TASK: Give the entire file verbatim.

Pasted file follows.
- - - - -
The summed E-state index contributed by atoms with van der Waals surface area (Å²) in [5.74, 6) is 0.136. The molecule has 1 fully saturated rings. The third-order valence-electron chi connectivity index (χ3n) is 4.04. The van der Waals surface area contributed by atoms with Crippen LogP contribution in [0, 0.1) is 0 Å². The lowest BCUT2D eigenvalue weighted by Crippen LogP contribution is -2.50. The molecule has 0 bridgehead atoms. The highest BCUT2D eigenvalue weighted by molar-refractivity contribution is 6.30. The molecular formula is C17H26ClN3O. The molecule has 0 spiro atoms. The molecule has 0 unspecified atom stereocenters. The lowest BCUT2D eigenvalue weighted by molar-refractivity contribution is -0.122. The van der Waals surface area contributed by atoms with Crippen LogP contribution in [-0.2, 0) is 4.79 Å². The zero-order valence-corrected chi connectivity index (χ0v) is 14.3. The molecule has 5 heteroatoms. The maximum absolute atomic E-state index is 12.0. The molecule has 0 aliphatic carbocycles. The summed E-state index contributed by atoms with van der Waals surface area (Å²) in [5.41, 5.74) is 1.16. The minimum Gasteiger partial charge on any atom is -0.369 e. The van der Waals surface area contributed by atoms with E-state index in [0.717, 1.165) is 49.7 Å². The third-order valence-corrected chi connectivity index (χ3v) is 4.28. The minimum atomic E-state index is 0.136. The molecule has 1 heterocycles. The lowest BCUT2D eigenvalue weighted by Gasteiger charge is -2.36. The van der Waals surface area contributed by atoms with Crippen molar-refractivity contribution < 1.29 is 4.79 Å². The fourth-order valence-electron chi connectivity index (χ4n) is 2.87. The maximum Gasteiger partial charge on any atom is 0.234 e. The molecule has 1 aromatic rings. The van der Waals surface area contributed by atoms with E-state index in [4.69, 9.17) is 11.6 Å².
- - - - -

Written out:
The summed E-state index contributed by atoms with van der Waals surface area (Å²) in [5.74, 6) is 0.136. The molecule has 1 fully saturated rings. The third-order valence-electron chi connectivity index (χ3n) is 4.04. The van der Waals surface area contributed by atoms with Crippen LogP contribution in [0, 0.1) is 0 Å². The lowest BCUT2D eigenvalue weighted by Crippen LogP contribution is -2.50. The molecule has 0 bridgehead atoms. The highest BCUT2D eigenvalue weighted by molar-refractivity contribution is 6.30. The molecular formula is C17H26ClN3O. The molecule has 0 spiro atoms. The molecule has 0 unspecified atom stereocenters. The lowest BCUT2D eigenvalue weighted by molar-refractivity contribution is -0.122. The van der Waals surface area contributed by atoms with Crippen LogP contribution in [-0.2, 0) is 4.79 Å². The zero-order valence-corrected chi connectivity index (χ0v) is 14.3. The molecule has 5 heteroatoms. The maximum absolute atomic E-state index is 12.0. The molecule has 0 aliphatic carbocycles. The summed E-state index contributed by atoms with van der Waals surface area (Å²) in [5.41, 5.74) is 1.16. The minimum Gasteiger partial charge on any atom is -0.369 e. The van der Waals surface area contributed by atoms with E-state index in [0.717, 1.165) is 49.7 Å². The third-order valence-corrected chi connectivity index (χ3v) is 4.28. The minimum atomic E-state index is 0.136. The molecule has 1 heterocycles. The lowest BCUT2D eigenvalue weighted by Gasteiger charge is -2.36. The van der Waals surface area contributed by atoms with Crippen molar-refractivity contribution < 1.29 is 4.79 Å². The fourth-order valence-electron chi connectivity index (χ4n) is 2.87. The maximum Gasteiger partial charge on any atom is 0.234 e. The molecule has 1 aromatic rings. The van der Waals surface area contributed by atoms with E-state index in [4.69, 9.17) is 11.6 Å².